Network forensics is one of the world's most challenging assignments -- explained in vivid, dramatic detail by Juan C. Zarate, a former super sleuth in the U.S. government's long campaign to find and disrupt al-Qaida's terrorist funding in the Worldwide Web.
A former assistant secretary of the Treasury and deputy assistant to the president and deputy national security adviser, Zarate's "Treasury's War" is a griping electronic whodunit in a constantly changing environment where inequalities are widening and where technology is destroying more jobs than it creates.
Terrorists and organized criminals use cyberspace speed, secrecy and anonymity in a borderless electronic universe where everything moves at the speed of light -- from self-radicalization and fraud to cyber weapons training and illicit financing.
Al-Qaida and its Associated Movements around the world raise money online where cyberfraud is a global criminal enterprise.
They manage criminal syndicates that acquire thousands of credit cards, withdraw small amounts from each one, ranging from $10-$50, then return them as if they had never been stolen.
The victims invariably keep quiet, only too happy to get their electronic credit cards back on line. Millions of customers don't even notice the loss.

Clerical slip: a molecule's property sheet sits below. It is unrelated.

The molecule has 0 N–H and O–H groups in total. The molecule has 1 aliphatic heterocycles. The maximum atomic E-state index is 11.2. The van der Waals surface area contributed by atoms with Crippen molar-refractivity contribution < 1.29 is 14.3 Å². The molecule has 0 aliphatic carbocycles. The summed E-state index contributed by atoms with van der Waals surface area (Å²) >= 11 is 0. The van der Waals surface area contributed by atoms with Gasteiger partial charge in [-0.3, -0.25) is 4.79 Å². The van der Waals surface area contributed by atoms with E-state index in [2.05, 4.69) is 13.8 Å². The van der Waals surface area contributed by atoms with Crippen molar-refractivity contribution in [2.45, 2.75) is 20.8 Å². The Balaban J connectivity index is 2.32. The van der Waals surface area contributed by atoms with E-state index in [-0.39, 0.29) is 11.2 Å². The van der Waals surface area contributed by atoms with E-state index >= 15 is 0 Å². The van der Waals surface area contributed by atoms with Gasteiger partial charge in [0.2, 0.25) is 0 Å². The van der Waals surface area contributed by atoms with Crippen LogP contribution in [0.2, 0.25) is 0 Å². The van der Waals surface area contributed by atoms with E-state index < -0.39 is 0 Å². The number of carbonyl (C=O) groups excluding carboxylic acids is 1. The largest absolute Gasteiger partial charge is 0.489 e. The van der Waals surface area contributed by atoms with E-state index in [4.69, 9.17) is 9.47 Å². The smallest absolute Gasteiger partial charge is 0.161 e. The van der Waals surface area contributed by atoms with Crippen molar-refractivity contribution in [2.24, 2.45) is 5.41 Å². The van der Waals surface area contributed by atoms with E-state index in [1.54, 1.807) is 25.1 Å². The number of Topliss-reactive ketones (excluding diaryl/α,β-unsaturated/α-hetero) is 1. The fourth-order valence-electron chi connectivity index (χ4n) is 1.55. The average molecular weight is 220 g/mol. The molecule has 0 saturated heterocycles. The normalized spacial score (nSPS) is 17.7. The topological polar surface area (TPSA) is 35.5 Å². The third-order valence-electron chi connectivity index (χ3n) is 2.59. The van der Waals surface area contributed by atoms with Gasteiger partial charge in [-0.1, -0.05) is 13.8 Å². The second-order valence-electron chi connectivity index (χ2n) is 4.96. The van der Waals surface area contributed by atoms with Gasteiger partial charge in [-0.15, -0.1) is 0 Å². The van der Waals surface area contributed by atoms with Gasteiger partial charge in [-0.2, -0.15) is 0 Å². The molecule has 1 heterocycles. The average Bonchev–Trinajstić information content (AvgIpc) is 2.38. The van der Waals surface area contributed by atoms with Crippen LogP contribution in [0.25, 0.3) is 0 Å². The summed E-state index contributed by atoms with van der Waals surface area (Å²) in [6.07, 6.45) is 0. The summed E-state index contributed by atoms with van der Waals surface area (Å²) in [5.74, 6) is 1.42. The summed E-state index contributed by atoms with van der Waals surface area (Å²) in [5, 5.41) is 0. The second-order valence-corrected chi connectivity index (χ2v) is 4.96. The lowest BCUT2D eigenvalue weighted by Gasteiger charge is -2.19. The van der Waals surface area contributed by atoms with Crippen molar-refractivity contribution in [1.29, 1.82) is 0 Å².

A recent demonstration moved 100 terabits per second through ether-space. Detecting who's doing what to whom at such speeds and then redirecting traffic to foil cyberterrorists is the challenge that cyber sleuths face round the clock, 365 days a year.
Zarate, a senior adviser at the Center for Strategic and International Studies, is a chief architect of modern financial warfare for the U.S. government.
His "Treasury's War" takes the reader into the shadowy world where banks and U.S. Treasury tools come together to foil terrorists and to influence geopolitical outcomes.
From his Treasury and White House offices, Zarate, with a dedicated group of Treasury officials, designed and then led a secret financial war against America's enemies.
This is the first book that lifts the veil of secrecy on the financial power they marshaled against America's enemies.
The financial and cyber warriors, says Zarate, "created an international financial environment in which the private sector's bottom line dovetailed directly with U.S. national security interests -- with the goal of isolating rogues from the legitimate financial system."
The global terrorist funding and illicit financial networks range from the slaughter of elephants (tusks go for $50,000 and up) and rhinoceros (a single horn fetches up to $30,000) in Africa to the heroin trade in Afghanistan.
The United States and its closest allies are also engaged in a new kind of electronic warfare against the financial networks of rogue regimes -- everything from nuclear proliferators to criminal syndicates and their links with transnational terrorist networks.
Zarate takes the reader behind the scenes to explain how the group he led redefined the U.S. Treasury's role, "and used its unique powers, relationships and reputation to apply financial pressure against America's enemies."